The IEA began its first information Technology/Computer in Education Study (COMPED) in 1986. Data was collected in 1989 and again in 1992
from school principals, computer coordinators and teachers. Students were also surveyed and tested in 1992 (the second stage). The study described and analyzed the situation with regard to the
introduction and use of computers in education systems around the world.
Compared to the 1980s, when many countries were introducing an early generation of microcomputers into their schools, the current policy debates regarding technology deal with a much
broader range of issues, for example, widespread adoption of the Internet and multimedia technologies. These new technologies raise new questions about the effectiveness and impact of technological
applications on schooling. Are our education systems measuring up with regard to innovative potential of these applications? To what extent are there gaps between objectives and educational
reality? Which innovations exist and what is the evidence of their effectiveness?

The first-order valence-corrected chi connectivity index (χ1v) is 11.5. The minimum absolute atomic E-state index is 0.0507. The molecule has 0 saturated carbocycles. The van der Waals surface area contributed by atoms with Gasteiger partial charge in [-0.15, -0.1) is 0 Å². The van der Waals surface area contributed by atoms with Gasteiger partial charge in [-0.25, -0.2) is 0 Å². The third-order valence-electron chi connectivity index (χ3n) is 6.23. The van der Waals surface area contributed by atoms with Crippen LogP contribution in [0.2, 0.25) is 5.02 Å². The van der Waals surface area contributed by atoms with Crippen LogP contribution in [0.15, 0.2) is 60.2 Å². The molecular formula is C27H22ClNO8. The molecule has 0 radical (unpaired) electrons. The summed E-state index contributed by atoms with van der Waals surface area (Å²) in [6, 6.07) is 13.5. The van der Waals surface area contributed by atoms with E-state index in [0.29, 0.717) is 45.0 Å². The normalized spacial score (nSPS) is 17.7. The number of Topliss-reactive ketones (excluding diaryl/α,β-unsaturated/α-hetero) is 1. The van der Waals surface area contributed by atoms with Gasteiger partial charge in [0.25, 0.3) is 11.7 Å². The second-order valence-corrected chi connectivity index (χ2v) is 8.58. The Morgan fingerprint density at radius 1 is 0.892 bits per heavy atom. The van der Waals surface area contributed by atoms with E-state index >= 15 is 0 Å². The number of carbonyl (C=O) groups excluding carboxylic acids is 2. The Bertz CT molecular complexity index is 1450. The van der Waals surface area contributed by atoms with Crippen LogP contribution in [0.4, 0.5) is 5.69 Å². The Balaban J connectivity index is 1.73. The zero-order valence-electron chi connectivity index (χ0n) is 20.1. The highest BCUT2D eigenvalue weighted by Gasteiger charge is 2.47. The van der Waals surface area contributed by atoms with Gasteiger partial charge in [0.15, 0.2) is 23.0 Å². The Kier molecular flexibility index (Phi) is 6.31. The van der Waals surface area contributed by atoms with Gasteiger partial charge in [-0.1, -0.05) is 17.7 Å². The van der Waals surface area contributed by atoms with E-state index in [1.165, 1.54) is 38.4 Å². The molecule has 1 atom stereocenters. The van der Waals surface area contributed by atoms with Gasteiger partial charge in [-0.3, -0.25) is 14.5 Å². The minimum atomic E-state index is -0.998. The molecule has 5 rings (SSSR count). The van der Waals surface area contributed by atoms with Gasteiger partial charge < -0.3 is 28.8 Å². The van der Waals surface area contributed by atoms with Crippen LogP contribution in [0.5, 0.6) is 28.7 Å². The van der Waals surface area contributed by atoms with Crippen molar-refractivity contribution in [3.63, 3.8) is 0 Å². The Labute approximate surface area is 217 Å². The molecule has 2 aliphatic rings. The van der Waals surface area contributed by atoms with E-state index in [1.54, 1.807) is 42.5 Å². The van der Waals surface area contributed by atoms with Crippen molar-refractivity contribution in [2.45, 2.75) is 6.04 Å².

The intention behind SITES is to help answer such questions. The study will focus primarily on the use of information and communication technology (ICT) in educational practice from
an international comparative perspective, and will be guided by several general questions, including:
- How, by whom, and to what extent is ICT used in education systems, and how does it develop over time?
- What differences in ICT-related practices exist within and between educational systems and how can these differences be explained?
- Which innovative practices exist that may offer educational practitioners achievable new targets?
SITES consists of three independent modules: the Indicators Module (quick school survey); the Innovative Practices Module (case studies); and the Survey Module (school, teacher and optional student survey).